Kevin O'Neil Saunders, PhD

Associate Professor in Surgery
Assistant Professor in the Department of Immunology
Assistant Professor in the Department of Molecular Genetics and Microbiology
Member of the Duke Human Vaccine Institute
Campus mail 2 Genome Court, 4074 Medical Science Research Building 2, Durham, NC 27710
Phone (919) 684-1503
Email address kevin.saunders@duke.edu

The Saunders laboratory aims to understand the immunology of HIV-1 antibodies and the molecular biology of their interaction with HIV-1 envelope (Env) glycoprotein. Our overall goal is to develop protective antibody-based vaccines; therefore, the laboratory has two sections–antibody repertoire analysis and immunogen design. Our research premise is that vaccine-elicited antibodies will broadly neutralize HIV-1 if they can bind directly to the host glycans on Env. However, Env glycans are poorly immunogenic and require specific targeting by a vaccine immunogen to elicit an antibody response.

Anti-glycan HIV-1 antibody biology. The laboratory utilizes single B cell PCR to probe the antibody repertoire during natural infection and after vaccination. Using this technique we identified two monoclonal antibodies from HIV Env vaccinated macaques called DH501 and DH502 that bind directly to mannose glycans and to HIV-1 envelope (Env). We have characterized these antibodies using glycan immunoassays, antibody engineering, and x-ray crystallography to define the mechanisms of Env-glycan interaction by these antibodies. Glycan-reactive HIV antibodies are rarely elicited with HIV-1 vaccination; therefore we have studied the ontogeny of DH501 using longitudinal next generation sequencing and reversion of somatic mutations within the antibody variable regions. DH501 and DH502 antibodies are mostly found in the repertoire as IgG2 and IgM isotypes—similar to known natural glycan antibodies. Therefore we are examining whether vaccines mobilize antibodies from the natural glycan pool that affinity mature to interact with HIV-1 envelope. The results of these studies inform us about the similarities and differences between vaccine-induced glycan-reactive antibodies and known broadly neutralizing HIV-1 antibodies from human natural infection. These comparative studies define the molecular biology of glycan-reactive antibodies as well as determine how close current vaccines are to inducing glycan-dependent broadly neutralizing antibodies.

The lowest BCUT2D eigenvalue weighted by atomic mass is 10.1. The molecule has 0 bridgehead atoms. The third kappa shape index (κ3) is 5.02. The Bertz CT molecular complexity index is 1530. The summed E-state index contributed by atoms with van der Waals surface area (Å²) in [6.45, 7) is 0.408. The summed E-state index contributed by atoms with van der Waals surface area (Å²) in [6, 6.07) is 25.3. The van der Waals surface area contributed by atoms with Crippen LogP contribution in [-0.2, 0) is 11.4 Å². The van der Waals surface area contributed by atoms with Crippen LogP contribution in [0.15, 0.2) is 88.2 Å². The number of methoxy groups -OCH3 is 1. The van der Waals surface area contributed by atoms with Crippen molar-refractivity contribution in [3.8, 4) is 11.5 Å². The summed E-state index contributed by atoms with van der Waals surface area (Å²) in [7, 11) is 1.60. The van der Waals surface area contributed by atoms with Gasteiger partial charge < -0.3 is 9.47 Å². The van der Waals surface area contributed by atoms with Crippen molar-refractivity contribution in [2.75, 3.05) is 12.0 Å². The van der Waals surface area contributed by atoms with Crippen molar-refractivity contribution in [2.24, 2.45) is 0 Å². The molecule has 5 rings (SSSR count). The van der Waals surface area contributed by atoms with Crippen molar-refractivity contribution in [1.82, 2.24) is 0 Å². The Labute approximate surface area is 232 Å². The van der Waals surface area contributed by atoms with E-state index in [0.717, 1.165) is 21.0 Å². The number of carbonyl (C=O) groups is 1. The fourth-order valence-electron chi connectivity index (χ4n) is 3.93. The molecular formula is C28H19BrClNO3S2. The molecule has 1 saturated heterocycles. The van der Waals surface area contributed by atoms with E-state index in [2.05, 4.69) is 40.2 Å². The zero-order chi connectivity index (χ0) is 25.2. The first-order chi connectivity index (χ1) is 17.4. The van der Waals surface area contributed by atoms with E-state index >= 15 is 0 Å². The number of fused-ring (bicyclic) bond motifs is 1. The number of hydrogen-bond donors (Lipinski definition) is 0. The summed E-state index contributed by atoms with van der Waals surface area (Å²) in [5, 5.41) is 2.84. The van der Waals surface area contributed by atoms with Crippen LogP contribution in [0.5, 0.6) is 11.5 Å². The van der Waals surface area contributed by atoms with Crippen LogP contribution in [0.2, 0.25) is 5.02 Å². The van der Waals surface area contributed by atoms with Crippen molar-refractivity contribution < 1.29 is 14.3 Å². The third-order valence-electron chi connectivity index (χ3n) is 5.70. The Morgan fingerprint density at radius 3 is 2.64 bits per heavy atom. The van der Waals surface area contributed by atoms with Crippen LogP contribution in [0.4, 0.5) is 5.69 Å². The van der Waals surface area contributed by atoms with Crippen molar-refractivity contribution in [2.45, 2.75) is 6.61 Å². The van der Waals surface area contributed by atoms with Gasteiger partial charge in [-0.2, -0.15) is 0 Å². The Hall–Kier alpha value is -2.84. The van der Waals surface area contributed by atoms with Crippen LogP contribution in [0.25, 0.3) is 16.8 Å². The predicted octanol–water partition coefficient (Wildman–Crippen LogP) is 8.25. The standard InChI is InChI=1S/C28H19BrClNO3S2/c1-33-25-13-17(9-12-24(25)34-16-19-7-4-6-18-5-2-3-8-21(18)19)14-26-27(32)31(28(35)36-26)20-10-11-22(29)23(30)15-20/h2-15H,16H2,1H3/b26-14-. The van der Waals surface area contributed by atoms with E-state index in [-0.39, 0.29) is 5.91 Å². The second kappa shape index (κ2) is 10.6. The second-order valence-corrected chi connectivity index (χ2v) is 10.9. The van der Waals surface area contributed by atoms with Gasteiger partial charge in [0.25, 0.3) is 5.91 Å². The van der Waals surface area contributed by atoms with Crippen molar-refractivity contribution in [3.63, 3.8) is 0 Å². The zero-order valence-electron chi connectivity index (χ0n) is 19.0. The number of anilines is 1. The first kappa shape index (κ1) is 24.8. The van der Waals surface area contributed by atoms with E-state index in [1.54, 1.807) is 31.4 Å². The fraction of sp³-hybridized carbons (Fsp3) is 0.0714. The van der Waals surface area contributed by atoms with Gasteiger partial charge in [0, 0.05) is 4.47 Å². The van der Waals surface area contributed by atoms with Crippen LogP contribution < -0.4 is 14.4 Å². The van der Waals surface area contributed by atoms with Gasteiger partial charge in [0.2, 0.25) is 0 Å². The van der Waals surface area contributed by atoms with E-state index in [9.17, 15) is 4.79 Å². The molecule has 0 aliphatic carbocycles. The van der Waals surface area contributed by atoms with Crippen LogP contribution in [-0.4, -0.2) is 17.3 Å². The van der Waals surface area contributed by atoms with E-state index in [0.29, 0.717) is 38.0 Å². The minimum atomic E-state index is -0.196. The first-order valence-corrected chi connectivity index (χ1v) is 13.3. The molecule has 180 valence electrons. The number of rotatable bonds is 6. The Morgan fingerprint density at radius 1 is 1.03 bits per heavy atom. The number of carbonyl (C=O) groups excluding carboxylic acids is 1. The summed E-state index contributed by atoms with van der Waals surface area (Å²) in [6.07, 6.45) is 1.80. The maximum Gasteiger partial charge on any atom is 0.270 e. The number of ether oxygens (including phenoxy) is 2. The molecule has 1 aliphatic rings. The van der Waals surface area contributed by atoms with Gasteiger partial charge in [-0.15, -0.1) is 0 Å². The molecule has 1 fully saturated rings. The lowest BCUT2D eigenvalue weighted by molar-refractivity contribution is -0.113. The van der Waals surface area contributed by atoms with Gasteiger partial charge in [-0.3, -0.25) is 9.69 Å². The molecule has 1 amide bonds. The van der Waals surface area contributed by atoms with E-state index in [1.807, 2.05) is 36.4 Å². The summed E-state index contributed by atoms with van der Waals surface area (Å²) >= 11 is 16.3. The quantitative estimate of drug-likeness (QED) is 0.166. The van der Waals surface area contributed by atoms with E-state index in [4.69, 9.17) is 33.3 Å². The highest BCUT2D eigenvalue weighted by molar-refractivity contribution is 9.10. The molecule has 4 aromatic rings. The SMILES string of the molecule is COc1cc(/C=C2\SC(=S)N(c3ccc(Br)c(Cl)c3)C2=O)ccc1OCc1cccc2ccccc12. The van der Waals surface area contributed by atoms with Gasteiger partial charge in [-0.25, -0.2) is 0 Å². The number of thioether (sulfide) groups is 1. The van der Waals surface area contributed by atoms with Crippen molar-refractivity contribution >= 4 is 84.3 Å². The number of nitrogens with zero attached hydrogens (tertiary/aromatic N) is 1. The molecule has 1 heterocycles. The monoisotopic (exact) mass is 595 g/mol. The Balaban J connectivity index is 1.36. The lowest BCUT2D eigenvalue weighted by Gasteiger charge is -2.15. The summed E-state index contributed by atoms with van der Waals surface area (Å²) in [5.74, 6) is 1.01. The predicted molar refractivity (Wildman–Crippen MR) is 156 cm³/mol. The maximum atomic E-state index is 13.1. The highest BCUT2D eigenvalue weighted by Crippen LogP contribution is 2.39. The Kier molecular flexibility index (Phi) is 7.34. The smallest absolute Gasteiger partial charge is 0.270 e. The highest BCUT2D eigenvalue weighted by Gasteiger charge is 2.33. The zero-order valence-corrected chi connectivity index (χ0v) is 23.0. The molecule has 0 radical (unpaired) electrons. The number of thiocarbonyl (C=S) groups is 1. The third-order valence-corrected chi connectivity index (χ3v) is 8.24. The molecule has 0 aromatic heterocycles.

HIV-1 Env immunogen design. The discovery of lineages of broadly neutralizing antibodies in HIV-infected individuals has provided templates for vaccine design. With knowledge of the antibodies we desire to elicit we can engineer the HIV-1 Env to preferentially bind to those antibodies. We discovered that Man9GlcNAc2 is the glycan preferred by early precursors in broadly neutralizing antibody lineages. We translated this finding into a vaccine design strategy that we have termed “glycan learning.” This approach modifies the glycosylation of HIV-1 Env immunogens to be the optimal glycan type for engagement of the precursor antibody of glycan-reactive broadly neutralizing HIV-1 antibody lineages. The Env glycosylation sites and glycan type are then modified on subsequent Env immunogens to select antibodies that are maturing towards a broadly neutralizing phenotype. We have developed cell culture procedures and purification strategies combined with mass spectrometry analyses to create Env immunogens with specific glycosylation profiles. While the overall goal is to elicit protective neutralizing antibodies in vivo, we use these Env antigens in vitro to investigate the biology of B cell receptor engagement. More specifically, we investigate the effects of various immunogen delivery platforms, such as protein or gold nanoparticles, nucleic acid, or recombinant viral vectors on B cell activation.